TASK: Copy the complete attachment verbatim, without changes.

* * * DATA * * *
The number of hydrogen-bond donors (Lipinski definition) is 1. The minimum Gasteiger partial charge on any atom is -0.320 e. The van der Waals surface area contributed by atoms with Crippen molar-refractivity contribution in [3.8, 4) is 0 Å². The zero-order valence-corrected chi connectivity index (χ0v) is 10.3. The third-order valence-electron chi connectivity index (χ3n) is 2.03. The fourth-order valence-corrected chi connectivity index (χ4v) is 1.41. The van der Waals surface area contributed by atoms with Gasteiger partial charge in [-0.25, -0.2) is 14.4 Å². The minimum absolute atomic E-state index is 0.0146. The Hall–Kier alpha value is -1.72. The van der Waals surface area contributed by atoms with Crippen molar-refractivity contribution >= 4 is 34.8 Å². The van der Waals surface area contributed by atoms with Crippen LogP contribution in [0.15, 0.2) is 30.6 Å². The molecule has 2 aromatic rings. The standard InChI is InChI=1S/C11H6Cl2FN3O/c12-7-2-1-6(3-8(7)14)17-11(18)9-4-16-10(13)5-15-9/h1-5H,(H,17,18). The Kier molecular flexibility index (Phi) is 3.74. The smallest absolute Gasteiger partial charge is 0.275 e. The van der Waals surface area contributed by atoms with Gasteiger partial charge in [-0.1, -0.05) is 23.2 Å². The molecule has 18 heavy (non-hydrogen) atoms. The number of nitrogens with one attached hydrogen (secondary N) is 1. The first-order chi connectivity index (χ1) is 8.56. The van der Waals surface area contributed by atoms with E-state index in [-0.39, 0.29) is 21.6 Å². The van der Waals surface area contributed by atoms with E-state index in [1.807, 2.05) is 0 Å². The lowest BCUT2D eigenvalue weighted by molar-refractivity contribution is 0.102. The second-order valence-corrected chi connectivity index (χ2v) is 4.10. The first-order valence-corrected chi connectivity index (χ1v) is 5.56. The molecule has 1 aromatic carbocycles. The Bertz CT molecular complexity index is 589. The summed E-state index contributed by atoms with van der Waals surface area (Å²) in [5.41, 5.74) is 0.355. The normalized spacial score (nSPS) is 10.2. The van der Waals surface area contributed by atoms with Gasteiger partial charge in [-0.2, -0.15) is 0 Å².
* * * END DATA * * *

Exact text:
The number of hydrogen-bond donors (Lipinski definition) is 1. The minimum Gasteiger partial charge on any atom is -0.320 e. The van der Waals surface area contributed by atoms with Crippen molar-refractivity contribution in [3.8, 4) is 0 Å². The zero-order valence-corrected chi connectivity index (χ0v) is 10.3. The third-order valence-electron chi connectivity index (χ3n) is 2.03. The fourth-order valence-corrected chi connectivity index (χ4v) is 1.41. The van der Waals surface area contributed by atoms with Gasteiger partial charge in [-0.25, -0.2) is 14.4 Å². The minimum absolute atomic E-state index is 0.0146. The Hall–Kier alpha value is -1.72. The van der Waals surface area contributed by atoms with Crippen molar-refractivity contribution >= 4 is 34.8 Å². The van der Waals surface area contributed by atoms with Crippen LogP contribution in [0.15, 0.2) is 30.6 Å². The molecule has 2 aromatic rings. The standard InChI is InChI=1S/C11H6Cl2FN3O/c12-7-2-1-6(3-8(7)14)17-11(18)9-4-16-10(13)5-15-9/h1-5H,(H,17,18). The Kier molecular flexibility index (Phi) is 3.74. The smallest absolute Gasteiger partial charge is 0.275 e. The van der Waals surface area contributed by atoms with Gasteiger partial charge in [-0.1, -0.05) is 23.2 Å². The molecule has 18 heavy (non-hydrogen) atoms. The number of nitrogens with one attached hydrogen (secondary N) is 1. The first-order chi connectivity index (χ1) is 8.56. The van der Waals surface area contributed by atoms with E-state index in [-0.39, 0.29) is 21.6 Å². The van der Waals surface area contributed by atoms with E-state index in [1.807, 2.05) is 0 Å². The lowest BCUT2D eigenvalue weighted by molar-refractivity contribution is 0.102. The second-order valence-corrected chi connectivity index (χ2v) is 4.10. The first-order valence-corrected chi connectivity index (χ1v) is 5.56. The molecule has 1 aromatic carbocycles. The Bertz CT molecular complexity index is 589. The summed E-state index contributed by atoms with van der Waals surface area (Å²) in [5.41, 5.74) is 0.355. The normalized spacial score (nSPS) is 10.2. The van der Waals surface area contributed by atoms with Gasteiger partial charge in [-0.2, -0.15) is 0 Å².